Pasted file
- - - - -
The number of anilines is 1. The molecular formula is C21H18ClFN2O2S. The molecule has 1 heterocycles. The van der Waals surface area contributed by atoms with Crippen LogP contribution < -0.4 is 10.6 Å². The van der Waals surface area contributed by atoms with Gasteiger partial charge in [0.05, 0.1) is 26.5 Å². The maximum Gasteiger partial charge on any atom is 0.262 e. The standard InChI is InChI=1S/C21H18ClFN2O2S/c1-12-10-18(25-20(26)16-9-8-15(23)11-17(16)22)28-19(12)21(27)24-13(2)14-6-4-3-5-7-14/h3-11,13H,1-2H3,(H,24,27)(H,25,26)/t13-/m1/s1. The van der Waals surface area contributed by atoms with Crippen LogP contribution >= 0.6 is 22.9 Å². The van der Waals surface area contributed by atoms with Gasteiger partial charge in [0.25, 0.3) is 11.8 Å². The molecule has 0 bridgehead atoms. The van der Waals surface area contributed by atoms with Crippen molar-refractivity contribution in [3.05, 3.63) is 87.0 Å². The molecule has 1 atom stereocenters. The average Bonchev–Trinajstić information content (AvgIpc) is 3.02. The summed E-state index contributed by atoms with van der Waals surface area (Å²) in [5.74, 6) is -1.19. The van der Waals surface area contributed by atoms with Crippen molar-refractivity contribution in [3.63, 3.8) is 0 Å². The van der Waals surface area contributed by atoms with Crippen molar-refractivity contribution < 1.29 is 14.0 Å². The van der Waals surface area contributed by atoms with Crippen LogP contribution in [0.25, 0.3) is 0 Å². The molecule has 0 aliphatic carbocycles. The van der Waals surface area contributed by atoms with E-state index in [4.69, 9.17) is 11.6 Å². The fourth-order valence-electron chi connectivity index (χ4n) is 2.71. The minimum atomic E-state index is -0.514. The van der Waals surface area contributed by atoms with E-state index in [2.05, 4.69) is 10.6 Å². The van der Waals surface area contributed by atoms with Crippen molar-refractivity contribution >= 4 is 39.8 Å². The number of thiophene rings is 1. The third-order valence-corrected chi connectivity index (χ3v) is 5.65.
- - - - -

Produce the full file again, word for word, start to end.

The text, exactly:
The number of anilines is 1. The molecular formula is C21H18ClFN2O2S. The molecule has 1 heterocycles. The van der Waals surface area contributed by atoms with Crippen LogP contribution < -0.4 is 10.6 Å². The van der Waals surface area contributed by atoms with Gasteiger partial charge in [0.05, 0.1) is 26.5 Å². The maximum Gasteiger partial charge on any atom is 0.262 e. The standard InChI is InChI=1S/C21H18ClFN2O2S/c1-12-10-18(25-20(26)16-9-8-15(23)11-17(16)22)28-19(12)21(27)24-13(2)14-6-4-3-5-7-14/h3-11,13H,1-2H3,(H,24,27)(H,25,26)/t13-/m1/s1. The van der Waals surface area contributed by atoms with Crippen LogP contribution >= 0.6 is 22.9 Å². The van der Waals surface area contributed by atoms with Gasteiger partial charge in [0.25, 0.3) is 11.8 Å². The molecule has 0 bridgehead atoms. The van der Waals surface area contributed by atoms with Crippen molar-refractivity contribution in [3.05, 3.63) is 87.0 Å². The molecule has 1 atom stereocenters. The average Bonchev–Trinajstić information content (AvgIpc) is 3.02. The summed E-state index contributed by atoms with van der Waals surface area (Å²) in [5.74, 6) is -1.19. The van der Waals surface area contributed by atoms with Crippen molar-refractivity contribution in [3.63, 3.8) is 0 Å². The van der Waals surface area contributed by atoms with Crippen molar-refractivity contribution < 1.29 is 14.0 Å². The van der Waals surface area contributed by atoms with Crippen LogP contribution in [0.25, 0.3) is 0 Å². The molecule has 0 aliphatic carbocycles. The van der Waals surface area contributed by atoms with E-state index in [4.69, 9.17) is 11.6 Å². The fourth-order valence-electron chi connectivity index (χ4n) is 2.71. The minimum atomic E-state index is -0.514. The van der Waals surface area contributed by atoms with E-state index in [2.05, 4.69) is 10.6 Å². The van der Waals surface area contributed by atoms with Crippen molar-refractivity contribution >= 4 is 39.8 Å². The number of thiophene rings is 1. The third-order valence-corrected chi connectivity index (χ3v) is 5.65.